Ruin porn, decay tourism, urban exploration — they're all buzz phrases describing abandonography, the photography of abandoned buildings. The economic crises that have left malls, offices and once-great landmarks neglected and forlorn may have fueled the popularity of the genre, but for photographer Matthew Christopher, it's not just a passing fancy.
The Pennsylvania native began documenting abandoned structures 10 years ago while researching the decline of the 168-acre Byberry state psychiatric hospital in Philadelphia.
"It was a life-changing experience and spiraled into an obsession exploring any place I could find," said Christopher, who went on to visit hundreds of abandoned sites across the county.
His new photo book, "Abandoned America: The Age of Consequence," is a collection of images of forsaken factories, theaters, churches and prisons left to the elements and vandals. His evocative commentary provides in-depth context on the demise of places that once helped to define a community's identity.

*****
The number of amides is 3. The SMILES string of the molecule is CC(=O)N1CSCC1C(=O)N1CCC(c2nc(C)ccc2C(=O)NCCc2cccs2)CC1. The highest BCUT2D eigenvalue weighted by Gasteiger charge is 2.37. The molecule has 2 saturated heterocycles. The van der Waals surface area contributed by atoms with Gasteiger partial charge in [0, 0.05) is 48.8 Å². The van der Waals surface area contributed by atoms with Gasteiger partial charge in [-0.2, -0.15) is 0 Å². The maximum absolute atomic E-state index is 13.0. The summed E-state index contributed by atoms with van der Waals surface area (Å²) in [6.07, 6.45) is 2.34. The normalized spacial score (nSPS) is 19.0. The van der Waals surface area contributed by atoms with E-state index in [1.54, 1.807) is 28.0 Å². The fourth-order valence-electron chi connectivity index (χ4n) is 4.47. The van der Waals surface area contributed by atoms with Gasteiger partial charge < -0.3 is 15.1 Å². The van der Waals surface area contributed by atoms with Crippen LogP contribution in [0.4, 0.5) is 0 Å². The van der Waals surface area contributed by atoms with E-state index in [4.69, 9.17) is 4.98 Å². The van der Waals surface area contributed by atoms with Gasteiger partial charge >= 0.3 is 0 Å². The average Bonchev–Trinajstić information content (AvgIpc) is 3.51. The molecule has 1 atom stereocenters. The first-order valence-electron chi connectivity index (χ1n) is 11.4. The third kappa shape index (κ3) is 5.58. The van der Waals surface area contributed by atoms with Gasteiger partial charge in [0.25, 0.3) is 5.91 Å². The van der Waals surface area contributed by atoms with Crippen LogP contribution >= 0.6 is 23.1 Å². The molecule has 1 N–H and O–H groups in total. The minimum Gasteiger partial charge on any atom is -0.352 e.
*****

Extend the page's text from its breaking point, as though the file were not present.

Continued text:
Many of the structures he photographed no longer exist, such as the gothic St. Bonaventure Roman Catholic Church in Philadelphia and the hulking, 11-story Frank R. Phillips Power Station, which generated electricity for the Pittsburgh area until the 1990s.
Deserted properties such as the haunting, rusted-out Holmesburg Prison, built in 1896 and nicknamed "The Terrordome," evoke a creepy, horror-movie vibe. Other sites held noted architecture, including Eero Saarinen's modernist Bell Labs Holmdel Complex and Neo-Classicist John Haviland's Old Essex county jail, both in New Jersey .
Preservationists have stepped in and salvaged several sites such as Philadelphia's Lansdowne Theater, which made a cameo appearance in the film "Silver Linings Playbook," and the Carrie blast furnaces, once part of the Homestead Steel Works complex built by Andrew Carnegie in 1884.